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Davin Crowley-Sweet, chief data officer, Highways England

David Crowley-Sweet

Path to power

I actually started my career a professional guitarist in a heavy metal band. A shady manager and some angry associates resulted in us losing our record deal and leaving me clueless on what to do next. A friend of mine offered me a home on the railway and I worked my way up through the sector, from helping migrate data as part of an insourcing initiative to be being the professional head of GB Mainlines railway system-related data. In 2017, I swapped rail for roads and became Highways England’s first chief data officer at the beginning of the largest investments in roads in a generation.

 

What is the proudest achievement of your career to date?

Coaching and mentoring; I feel most proud when I’ve been able to make a few people smile, give some hope when people felt lost and was able to put a little more compassion into the universe.

 

Who is your role model or the person you look to for inspiration?

I don’t think there is a person I’ve met who I haven’t learnt something significant from. Most recently I’ve become a huge fan of Marcus Aurelius and his book Meditations. Whenever I feel the rage to reply to an email or I am being crushed with the weight of responsibility, I read Chapter One of The Mediations to calm myself down and get some perspective. A huge amount of forgotten wisdom in that book.

 

Did 2019 turn out the way you expected? If not, in what ways was it different?

It turned out better than I had expected. In 2018, the crew of “data ninjas” I’m privileged to work with set out a powerful case for change and a compelling strategy about how we can use data to connect our country.

 

In 2019 our aim was to grow our data leadership team and get stuck in with some delivery. We did just that and were able to hire some of the biggest talents in the business.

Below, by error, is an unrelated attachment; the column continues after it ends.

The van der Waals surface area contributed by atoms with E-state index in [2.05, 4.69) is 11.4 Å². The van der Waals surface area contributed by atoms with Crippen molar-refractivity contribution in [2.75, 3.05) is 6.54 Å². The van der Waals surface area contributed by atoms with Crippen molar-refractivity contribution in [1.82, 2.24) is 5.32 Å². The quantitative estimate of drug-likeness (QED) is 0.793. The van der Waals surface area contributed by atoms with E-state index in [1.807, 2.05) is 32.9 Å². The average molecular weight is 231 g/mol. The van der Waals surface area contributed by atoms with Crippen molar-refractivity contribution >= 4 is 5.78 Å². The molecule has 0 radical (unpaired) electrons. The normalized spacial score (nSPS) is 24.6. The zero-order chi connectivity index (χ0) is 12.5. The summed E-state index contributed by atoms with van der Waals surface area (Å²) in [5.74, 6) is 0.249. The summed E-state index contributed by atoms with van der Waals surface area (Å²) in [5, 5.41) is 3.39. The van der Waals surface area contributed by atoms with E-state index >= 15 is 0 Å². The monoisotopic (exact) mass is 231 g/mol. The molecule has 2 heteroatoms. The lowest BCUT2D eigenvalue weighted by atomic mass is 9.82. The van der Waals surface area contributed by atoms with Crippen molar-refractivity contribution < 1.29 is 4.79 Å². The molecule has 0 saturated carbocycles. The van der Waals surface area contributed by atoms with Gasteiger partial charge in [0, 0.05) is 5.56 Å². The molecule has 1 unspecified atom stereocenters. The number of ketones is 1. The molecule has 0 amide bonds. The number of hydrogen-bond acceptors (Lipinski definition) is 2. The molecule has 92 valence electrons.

I have to say the data ninjas smashed it once again, from financial valuations of our data as a corporate asset, transforming how we provide traffic data to customers and human centered data governance initiatives, to beefing up our cyber security and getting our data plumbing foundations sorted.

 

What do you expect 2020 to be like for the data and analytics industry?

Have we run out of buzzwords yet? It’s nice to see a resurgence of data governance back at the top table. I think 2020 will see more of that and also a more broadly recognised view that data governance is not an IT solution. Data governance is all about how leaders can create the environment where people can succeed.

 

I also think we will see more companies taking the notion of data on the balance sheet much more seriously than they do today. I would like to think we will see a lot more “data is the asset”.

 

Data and technology are changing business, the economy and society – what do you see as the biggest opportunity emerging from this?

The ability for our society to have access to fit for purpose information about the important issues we face so we can make decisions confidently. Most of us make decisions based upon the assumptions we hold or the experience we have, these are all subjective. Democratised data gives an objective view, helping us feel more certain and confident in the choices we make. I think that’s an important component of a happy society.

 

What is the biggest tech challenge you face in ensuring data is at the heart of your digital transformation strategy?

To steal ideas from Visual Meaning’s Steve Whitla, I think our biggest challenge is how we create a shared meaning between customers, supply chain partners and ourselves that describe what we want to achieve and why it matters. Digital transformation is not about tech, it’s about change. Tech, data, culture are just some of the many variables that require change to deliver the desired outcomes. We feel that a shared meaning is what links all the things together and where we are going to focus in 2020.

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